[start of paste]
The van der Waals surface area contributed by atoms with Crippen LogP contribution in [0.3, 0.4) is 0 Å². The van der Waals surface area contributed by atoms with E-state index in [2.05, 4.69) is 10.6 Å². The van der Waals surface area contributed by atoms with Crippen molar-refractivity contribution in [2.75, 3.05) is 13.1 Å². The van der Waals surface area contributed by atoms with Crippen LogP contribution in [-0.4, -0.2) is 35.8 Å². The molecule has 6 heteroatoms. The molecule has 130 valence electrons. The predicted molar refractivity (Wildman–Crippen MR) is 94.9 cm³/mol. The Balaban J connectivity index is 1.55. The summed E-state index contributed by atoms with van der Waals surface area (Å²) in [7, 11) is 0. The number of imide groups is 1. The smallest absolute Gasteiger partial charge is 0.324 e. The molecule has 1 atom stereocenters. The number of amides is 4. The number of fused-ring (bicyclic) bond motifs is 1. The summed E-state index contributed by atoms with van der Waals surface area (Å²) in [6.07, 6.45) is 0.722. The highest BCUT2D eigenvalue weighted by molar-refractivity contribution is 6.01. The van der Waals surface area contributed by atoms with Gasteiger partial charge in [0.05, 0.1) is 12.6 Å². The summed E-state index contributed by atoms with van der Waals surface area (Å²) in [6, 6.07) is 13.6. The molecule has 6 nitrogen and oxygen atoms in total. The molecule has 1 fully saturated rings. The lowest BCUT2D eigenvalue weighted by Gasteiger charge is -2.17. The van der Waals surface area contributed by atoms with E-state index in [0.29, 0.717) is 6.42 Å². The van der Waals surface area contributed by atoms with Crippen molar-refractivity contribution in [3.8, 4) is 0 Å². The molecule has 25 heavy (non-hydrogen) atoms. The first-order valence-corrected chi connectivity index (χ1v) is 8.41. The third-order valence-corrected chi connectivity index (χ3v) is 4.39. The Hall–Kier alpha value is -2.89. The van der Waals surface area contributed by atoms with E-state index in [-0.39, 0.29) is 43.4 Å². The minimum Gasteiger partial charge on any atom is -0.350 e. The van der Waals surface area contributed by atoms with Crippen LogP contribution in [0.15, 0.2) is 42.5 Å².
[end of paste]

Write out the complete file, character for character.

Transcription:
The van der Waals surface area contributed by atoms with Crippen LogP contribution in [0.3, 0.4) is 0 Å². The van der Waals surface area contributed by atoms with E-state index in [2.05, 4.69) is 10.6 Å². The van der Waals surface area contributed by atoms with Crippen molar-refractivity contribution in [2.75, 3.05) is 13.1 Å². The van der Waals surface area contributed by atoms with Crippen LogP contribution in [-0.4, -0.2) is 35.8 Å². The molecule has 6 heteroatoms. The molecule has 130 valence electrons. The predicted molar refractivity (Wildman–Crippen MR) is 94.9 cm³/mol. The Balaban J connectivity index is 1.55. The summed E-state index contributed by atoms with van der Waals surface area (Å²) in [7, 11) is 0. The number of imide groups is 1. The smallest absolute Gasteiger partial charge is 0.324 e. The molecule has 1 atom stereocenters. The number of amides is 4. The number of fused-ring (bicyclic) bond motifs is 1. The summed E-state index contributed by atoms with van der Waals surface area (Å²) in [6.07, 6.45) is 0.722. The highest BCUT2D eigenvalue weighted by molar-refractivity contribution is 6.01. The van der Waals surface area contributed by atoms with Gasteiger partial charge in [0.05, 0.1) is 12.6 Å². The summed E-state index contributed by atoms with van der Waals surface area (Å²) in [6, 6.07) is 13.6. The molecule has 6 nitrogen and oxygen atoms in total. The molecule has 1 fully saturated rings. The lowest BCUT2D eigenvalue weighted by Gasteiger charge is -2.17. The van der Waals surface area contributed by atoms with E-state index in [0.29, 0.717) is 6.42 Å². The van der Waals surface area contributed by atoms with Crippen molar-refractivity contribution in [3.8, 4) is 0 Å². The molecule has 25 heavy (non-hydrogen) atoms. The first-order valence-corrected chi connectivity index (χ1v) is 8.41. The third-order valence-corrected chi connectivity index (χ3v) is 4.39. The Hall–Kier alpha value is -2.89. The van der Waals surface area contributed by atoms with E-state index in [-0.39, 0.29) is 43.4 Å². The minimum Gasteiger partial charge on any atom is -0.350 e. The van der Waals surface area contributed by atoms with Crippen LogP contribution in [0.15, 0.2) is 42.5 Å².